Opinion: Show schools ‘the love they need’
PUBLISHED: 08:30 12 January 2020
Bobby Moore Academy
Since becoming a teacher, Christmas has always been a time when I have tried to switch off completely from work.
A time to do the things that fall by the wayside in the ebb and flow of term time. For me, the thing I miss most is being able to spend time reading for pleasure, getting lost in a book
I found it trickier to switch off this year and pick up a new book. This was in part, I think, due to the election that directly preceded the holiday and the uncertainty that it has ushered in. Both parties made bold claims about increases in school funding which are long overdue. The IFS suggested in September 2019 that schools in England have suffered an 8.3 per cent cut in per pupil funding in the last 10 years. Such cuts to school budgets had not been seen since the 1970s.
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These cuts have meant fewer teachers (with those who are in the building teaching for longer hours), fewer enrichment opportunities, less support for the most vulnerable pupils and - for the first time in seven years - the gap between disadvantaged pupils and their peers widening.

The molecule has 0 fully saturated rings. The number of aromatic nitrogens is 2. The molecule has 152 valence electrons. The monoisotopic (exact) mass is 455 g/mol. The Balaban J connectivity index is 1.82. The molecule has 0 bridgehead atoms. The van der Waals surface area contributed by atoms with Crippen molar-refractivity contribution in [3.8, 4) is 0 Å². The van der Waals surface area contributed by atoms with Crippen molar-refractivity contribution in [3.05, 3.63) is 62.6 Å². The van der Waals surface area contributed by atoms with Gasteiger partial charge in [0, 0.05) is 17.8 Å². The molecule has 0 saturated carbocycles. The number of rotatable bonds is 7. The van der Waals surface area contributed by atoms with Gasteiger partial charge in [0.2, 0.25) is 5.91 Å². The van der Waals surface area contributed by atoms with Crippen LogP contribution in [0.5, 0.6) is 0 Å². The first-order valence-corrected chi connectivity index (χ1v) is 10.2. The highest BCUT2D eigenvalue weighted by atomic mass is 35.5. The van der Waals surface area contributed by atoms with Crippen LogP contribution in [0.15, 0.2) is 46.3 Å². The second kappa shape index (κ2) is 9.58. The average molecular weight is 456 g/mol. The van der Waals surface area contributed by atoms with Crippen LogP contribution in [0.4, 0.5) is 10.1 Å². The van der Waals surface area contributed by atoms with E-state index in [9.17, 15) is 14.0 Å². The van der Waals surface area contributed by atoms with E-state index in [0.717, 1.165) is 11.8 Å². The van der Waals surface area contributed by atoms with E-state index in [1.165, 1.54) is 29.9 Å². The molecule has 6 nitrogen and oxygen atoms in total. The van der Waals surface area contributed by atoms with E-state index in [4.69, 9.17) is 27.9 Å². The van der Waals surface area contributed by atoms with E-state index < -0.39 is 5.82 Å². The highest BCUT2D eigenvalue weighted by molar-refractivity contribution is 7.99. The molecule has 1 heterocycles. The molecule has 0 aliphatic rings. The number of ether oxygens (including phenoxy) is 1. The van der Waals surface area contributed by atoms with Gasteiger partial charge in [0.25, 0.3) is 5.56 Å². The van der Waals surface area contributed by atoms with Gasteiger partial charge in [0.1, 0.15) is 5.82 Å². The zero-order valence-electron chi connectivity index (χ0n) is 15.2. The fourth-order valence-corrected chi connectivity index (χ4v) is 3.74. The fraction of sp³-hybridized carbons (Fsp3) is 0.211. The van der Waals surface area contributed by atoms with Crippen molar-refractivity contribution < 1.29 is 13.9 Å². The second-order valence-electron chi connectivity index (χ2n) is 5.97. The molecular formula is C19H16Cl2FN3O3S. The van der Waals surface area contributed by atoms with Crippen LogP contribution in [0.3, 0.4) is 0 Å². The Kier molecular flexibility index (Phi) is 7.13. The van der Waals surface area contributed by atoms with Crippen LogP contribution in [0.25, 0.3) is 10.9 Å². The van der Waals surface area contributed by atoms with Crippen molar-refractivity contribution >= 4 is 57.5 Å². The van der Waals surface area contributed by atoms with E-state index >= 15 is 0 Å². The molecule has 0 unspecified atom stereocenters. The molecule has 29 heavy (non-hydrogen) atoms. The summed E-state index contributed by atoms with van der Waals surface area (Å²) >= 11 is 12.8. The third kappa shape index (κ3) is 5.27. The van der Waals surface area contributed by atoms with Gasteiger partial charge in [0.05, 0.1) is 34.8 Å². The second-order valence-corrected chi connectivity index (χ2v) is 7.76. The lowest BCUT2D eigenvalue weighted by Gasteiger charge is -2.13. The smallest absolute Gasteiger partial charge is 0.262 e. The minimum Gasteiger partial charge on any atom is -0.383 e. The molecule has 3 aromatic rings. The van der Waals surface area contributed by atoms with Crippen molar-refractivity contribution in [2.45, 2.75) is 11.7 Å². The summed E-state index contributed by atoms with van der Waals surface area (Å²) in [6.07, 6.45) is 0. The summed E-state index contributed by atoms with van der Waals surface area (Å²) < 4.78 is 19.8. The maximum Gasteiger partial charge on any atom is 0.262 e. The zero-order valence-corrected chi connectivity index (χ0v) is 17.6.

The Queen's speech on the penultimate day of term did little to allay my concerns. There were no new announcements on school funding other than the pledge made by Boris Johnson back in August to "level up" school funding. It remains to be seen what exactly this means, but what is clear is that whilst the schools budget will increase by £7.1 billion by 2022-23, in real terms this is only £4.3 billion in extra funding. This will, in effect, simply reverse the cuts made since 2009/10.
Though I did not read any new books over the break, I did pick up an old favourite. In it, one of the characters explains how she feels waiting for the man she loves to love her back. It perfectly encapsulates my feelings going into the new year, hoping that our new government shows schools the love they need:
"I told her about the lights in my old home in the capital, how they flickered and you never knew if they would go out or not. You put down your things and you waited and couldn't do anything really until the lights decided." Junot Diaz, This Is How You Lose Her.
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